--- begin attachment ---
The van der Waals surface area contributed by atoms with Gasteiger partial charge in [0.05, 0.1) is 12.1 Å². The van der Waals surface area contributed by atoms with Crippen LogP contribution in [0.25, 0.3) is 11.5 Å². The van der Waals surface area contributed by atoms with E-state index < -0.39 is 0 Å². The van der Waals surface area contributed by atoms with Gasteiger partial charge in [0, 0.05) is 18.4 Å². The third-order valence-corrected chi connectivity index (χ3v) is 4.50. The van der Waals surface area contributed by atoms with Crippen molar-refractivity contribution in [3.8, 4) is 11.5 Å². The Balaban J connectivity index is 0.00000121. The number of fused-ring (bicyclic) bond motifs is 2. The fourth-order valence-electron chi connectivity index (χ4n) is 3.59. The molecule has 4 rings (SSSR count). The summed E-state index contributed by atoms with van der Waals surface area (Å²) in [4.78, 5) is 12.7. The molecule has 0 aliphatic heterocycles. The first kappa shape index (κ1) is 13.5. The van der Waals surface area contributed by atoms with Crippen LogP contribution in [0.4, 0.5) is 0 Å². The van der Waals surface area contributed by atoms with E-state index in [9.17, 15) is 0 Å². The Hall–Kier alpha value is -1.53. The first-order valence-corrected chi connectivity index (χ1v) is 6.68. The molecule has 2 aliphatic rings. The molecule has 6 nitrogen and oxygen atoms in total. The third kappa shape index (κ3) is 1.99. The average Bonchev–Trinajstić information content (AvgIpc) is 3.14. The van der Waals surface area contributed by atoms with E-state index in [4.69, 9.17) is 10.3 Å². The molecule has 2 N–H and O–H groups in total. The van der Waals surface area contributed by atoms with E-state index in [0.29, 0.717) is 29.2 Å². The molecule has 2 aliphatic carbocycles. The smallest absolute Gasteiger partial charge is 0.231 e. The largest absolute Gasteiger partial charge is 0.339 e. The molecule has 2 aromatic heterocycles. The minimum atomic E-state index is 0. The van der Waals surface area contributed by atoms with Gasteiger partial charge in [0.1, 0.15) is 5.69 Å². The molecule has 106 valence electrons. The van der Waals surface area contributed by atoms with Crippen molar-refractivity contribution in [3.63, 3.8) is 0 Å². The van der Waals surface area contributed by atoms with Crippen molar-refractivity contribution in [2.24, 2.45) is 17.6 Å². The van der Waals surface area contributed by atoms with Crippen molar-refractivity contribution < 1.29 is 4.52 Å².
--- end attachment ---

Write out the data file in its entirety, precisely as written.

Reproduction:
The van der Waals surface area contributed by atoms with Gasteiger partial charge in [0.05, 0.1) is 12.1 Å². The van der Waals surface area contributed by atoms with Crippen LogP contribution in [0.25, 0.3) is 11.5 Å². The van der Waals surface area contributed by atoms with E-state index < -0.39 is 0 Å². The van der Waals surface area contributed by atoms with Gasteiger partial charge in [0, 0.05) is 18.4 Å². The third-order valence-corrected chi connectivity index (χ3v) is 4.50. The van der Waals surface area contributed by atoms with Crippen molar-refractivity contribution in [3.8, 4) is 11.5 Å². The Balaban J connectivity index is 0.00000121. The number of fused-ring (bicyclic) bond motifs is 2. The fourth-order valence-electron chi connectivity index (χ4n) is 3.59. The molecule has 4 rings (SSSR count). The summed E-state index contributed by atoms with van der Waals surface area (Å²) in [4.78, 5) is 12.7. The molecule has 0 aliphatic heterocycles. The first kappa shape index (κ1) is 13.5. The van der Waals surface area contributed by atoms with Crippen LogP contribution in [0.4, 0.5) is 0 Å². The van der Waals surface area contributed by atoms with E-state index in [9.17, 15) is 0 Å². The Hall–Kier alpha value is -1.53. The first-order valence-corrected chi connectivity index (χ1v) is 6.68. The molecule has 2 aliphatic rings. The molecule has 6 nitrogen and oxygen atoms in total. The third kappa shape index (κ3) is 1.99. The average Bonchev–Trinajstić information content (AvgIpc) is 3.14. The van der Waals surface area contributed by atoms with E-state index in [4.69, 9.17) is 10.3 Å². The molecule has 2 N–H and O–H groups in total. The van der Waals surface area contributed by atoms with E-state index in [0.29, 0.717) is 29.2 Å². The molecule has 2 aliphatic carbocycles. The smallest absolute Gasteiger partial charge is 0.231 e. The largest absolute Gasteiger partial charge is 0.339 e. The molecule has 2 aromatic heterocycles. The minimum atomic E-state index is 0. The van der Waals surface area contributed by atoms with Gasteiger partial charge in [0.1, 0.15) is 5.69 Å². The molecule has 106 valence electrons. The van der Waals surface area contributed by atoms with Crippen molar-refractivity contribution in [3.63, 3.8) is 0 Å². The van der Waals surface area contributed by atoms with Crippen molar-refractivity contribution in [2.24, 2.45) is 17.6 Å². The van der Waals surface area contributed by atoms with Crippen molar-refractivity contribution < 1.29 is 4.52 Å².